@article{7511,
abstract = {Cryo electron tomography with subsequent subtomogram averaging is a powerful technique to structurally analyze macromolecular complexes in their native context. Although close to atomic resolution in principle can be obtained, it is not clear how individual experimental parameters contribute to the attainable resolution. Here, we have used immature HIV-1 lattice as a benchmarking sample to optimize the attainable resolution for subtomogram averaging. We systematically tested various experimental parameters such as the order of projections, different angular increments and the use of the Volta phase plate. We find that although any of the prominently used acquisition schemes is sufficient to obtain subnanometer resolution, dose-symmetric acquisition provides considerably better outcome. We discuss our findings in order to provide guidance for data acquisition. Our data is publicly available and might be used to further develop processing routines.},
author = {Turoňová, Beata and Hagen, Wim J.H. and Obr, Martin and Mosalaganti, Shyamal and Beugelink, J. Wouter and Zimmerli, Christian E. and Kräusslich, Hans Georg and Beck, Martin},
issn = {20411723},
journal = {Nature communications},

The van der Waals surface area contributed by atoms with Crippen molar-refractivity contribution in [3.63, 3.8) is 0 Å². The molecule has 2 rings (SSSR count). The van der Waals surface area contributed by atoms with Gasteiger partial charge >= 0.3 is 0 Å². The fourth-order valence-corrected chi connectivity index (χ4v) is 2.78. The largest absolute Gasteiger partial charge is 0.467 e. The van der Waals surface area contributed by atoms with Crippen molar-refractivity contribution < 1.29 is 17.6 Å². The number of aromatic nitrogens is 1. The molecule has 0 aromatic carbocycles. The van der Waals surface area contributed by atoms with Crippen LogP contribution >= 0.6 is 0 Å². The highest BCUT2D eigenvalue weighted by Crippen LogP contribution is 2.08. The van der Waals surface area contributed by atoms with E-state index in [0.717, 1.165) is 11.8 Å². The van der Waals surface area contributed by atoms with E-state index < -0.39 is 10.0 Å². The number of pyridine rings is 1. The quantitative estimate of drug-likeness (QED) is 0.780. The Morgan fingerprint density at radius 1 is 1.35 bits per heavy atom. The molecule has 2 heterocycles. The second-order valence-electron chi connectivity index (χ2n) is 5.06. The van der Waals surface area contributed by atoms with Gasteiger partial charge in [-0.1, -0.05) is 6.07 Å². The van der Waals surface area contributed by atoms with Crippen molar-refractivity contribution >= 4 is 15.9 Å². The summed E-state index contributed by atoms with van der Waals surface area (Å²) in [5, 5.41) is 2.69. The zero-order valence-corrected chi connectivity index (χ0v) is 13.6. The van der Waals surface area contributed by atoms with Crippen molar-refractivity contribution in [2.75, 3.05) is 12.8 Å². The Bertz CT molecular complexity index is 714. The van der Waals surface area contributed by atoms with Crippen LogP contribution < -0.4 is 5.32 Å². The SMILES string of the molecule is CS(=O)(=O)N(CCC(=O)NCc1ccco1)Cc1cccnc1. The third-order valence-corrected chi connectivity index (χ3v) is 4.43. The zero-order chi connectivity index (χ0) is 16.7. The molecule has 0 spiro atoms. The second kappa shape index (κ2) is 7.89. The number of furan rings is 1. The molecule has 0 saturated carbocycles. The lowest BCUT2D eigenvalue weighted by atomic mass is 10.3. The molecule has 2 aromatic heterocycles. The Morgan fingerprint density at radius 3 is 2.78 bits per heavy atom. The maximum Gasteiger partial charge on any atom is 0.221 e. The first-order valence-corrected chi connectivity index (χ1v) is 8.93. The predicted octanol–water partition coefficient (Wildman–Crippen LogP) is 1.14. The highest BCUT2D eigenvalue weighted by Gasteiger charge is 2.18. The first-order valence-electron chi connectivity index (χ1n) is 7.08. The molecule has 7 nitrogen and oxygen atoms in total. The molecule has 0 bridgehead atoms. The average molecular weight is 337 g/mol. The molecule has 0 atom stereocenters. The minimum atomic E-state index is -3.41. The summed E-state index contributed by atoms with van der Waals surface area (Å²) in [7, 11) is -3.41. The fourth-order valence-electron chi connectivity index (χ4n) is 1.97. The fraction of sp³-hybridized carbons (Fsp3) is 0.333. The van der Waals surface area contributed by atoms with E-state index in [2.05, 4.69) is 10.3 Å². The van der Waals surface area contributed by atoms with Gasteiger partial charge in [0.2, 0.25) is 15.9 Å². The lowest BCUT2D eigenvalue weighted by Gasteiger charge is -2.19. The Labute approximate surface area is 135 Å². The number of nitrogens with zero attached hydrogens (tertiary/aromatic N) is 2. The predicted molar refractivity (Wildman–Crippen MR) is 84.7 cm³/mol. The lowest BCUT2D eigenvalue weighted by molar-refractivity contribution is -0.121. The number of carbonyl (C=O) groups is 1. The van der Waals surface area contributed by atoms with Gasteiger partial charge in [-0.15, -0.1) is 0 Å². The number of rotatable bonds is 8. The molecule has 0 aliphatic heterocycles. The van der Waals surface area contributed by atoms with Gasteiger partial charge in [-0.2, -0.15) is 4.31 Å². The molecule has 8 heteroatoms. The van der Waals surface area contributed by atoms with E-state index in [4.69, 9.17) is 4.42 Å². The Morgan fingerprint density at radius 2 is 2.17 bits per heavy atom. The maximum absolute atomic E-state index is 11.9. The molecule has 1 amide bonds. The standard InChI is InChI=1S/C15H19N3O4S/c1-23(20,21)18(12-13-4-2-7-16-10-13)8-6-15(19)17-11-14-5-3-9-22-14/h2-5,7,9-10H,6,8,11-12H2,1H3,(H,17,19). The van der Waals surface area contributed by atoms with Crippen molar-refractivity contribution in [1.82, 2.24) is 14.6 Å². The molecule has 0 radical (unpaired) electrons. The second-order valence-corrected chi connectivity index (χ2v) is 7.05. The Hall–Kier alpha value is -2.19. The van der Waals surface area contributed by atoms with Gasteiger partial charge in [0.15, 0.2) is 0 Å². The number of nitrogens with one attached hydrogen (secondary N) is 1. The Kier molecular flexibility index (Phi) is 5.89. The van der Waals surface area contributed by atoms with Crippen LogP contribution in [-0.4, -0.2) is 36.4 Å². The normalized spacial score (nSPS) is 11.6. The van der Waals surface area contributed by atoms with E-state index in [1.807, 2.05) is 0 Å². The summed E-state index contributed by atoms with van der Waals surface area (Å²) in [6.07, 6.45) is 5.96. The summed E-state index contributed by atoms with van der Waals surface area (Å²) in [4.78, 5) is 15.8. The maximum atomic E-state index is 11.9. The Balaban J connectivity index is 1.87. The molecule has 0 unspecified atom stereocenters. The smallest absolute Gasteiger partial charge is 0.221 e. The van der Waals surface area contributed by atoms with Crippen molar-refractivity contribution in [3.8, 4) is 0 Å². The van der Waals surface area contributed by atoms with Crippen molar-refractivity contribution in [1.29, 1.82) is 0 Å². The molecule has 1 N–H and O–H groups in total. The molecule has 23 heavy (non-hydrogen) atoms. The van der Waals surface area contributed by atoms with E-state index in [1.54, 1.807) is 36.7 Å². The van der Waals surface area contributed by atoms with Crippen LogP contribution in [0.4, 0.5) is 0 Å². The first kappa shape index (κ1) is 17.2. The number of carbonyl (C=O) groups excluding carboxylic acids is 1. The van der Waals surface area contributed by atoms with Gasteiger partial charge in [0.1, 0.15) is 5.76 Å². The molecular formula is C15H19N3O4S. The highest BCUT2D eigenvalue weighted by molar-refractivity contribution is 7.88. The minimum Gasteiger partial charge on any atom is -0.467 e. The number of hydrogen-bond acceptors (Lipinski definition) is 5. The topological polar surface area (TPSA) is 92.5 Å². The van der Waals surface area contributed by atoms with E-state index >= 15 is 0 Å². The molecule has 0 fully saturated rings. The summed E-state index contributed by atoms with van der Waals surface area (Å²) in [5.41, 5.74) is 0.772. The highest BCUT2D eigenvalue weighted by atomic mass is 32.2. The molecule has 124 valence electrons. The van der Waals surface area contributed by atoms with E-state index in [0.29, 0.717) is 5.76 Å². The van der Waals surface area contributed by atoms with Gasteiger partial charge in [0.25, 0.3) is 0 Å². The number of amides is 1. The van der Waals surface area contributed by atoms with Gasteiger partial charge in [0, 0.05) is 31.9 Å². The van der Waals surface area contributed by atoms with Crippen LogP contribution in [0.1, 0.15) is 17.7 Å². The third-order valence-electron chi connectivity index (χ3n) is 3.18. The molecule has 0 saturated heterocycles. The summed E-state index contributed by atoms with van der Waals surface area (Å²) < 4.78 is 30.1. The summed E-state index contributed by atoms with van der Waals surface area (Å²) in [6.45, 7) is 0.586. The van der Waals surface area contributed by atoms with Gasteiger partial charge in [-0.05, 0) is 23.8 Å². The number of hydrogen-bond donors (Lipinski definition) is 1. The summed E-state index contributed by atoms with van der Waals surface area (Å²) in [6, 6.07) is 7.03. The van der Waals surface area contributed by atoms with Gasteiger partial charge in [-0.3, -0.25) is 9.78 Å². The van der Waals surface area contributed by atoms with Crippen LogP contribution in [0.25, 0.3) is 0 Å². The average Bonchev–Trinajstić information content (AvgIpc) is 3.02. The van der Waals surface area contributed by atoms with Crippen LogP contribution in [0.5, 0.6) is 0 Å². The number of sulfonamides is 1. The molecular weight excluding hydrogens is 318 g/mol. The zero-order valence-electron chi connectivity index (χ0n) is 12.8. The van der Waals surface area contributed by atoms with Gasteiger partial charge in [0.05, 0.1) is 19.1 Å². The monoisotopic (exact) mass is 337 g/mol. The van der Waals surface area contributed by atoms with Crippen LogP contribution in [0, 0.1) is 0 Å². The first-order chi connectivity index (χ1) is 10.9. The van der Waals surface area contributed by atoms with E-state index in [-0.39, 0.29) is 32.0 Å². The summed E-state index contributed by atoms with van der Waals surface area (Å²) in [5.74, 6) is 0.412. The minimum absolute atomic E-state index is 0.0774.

publisher = {Springer Nature},
title = {{Benchmarking tomographic acquisition schemes for high-resolution structural biology}},
doi = {10.1038/s41467-020-14535-2},
volume = {11},
year = {2020},
}
@article{7512,
abstract = {We consider general self-adjoint polynomials in several independent random matrices whose entries are centered and have the same variance. We show that under certain conditions the local law holds up to the optimal scale, i.e., the eigenvalue density on scales just above the eigenvalue spacing follows the global density of states which is determined by free probability theory. We prove that these conditions hold for general homogeneous polynomials of degree two and for symmetrized products of independent matrices with i.i.d. entries, thus establishing the optimal bulk local law for these classes of ensembles. In particular, we generalize a similar result of Anderson for anticommutator. For more general polynomials our conditions are effectively checkable numerically.},
author = {Erdös, László and Krüger, Torben H and Nemish, Yuriy},
issn = {10960783},
journal = {Journal of Functional Analysis},
publisher = {Elsevier},
title = {{Local laws for polynomials of Wigner matrices}},
doi = {10.1016/j.jfa.2020.108507},
year = {2020},
}
@phdthesis{7514,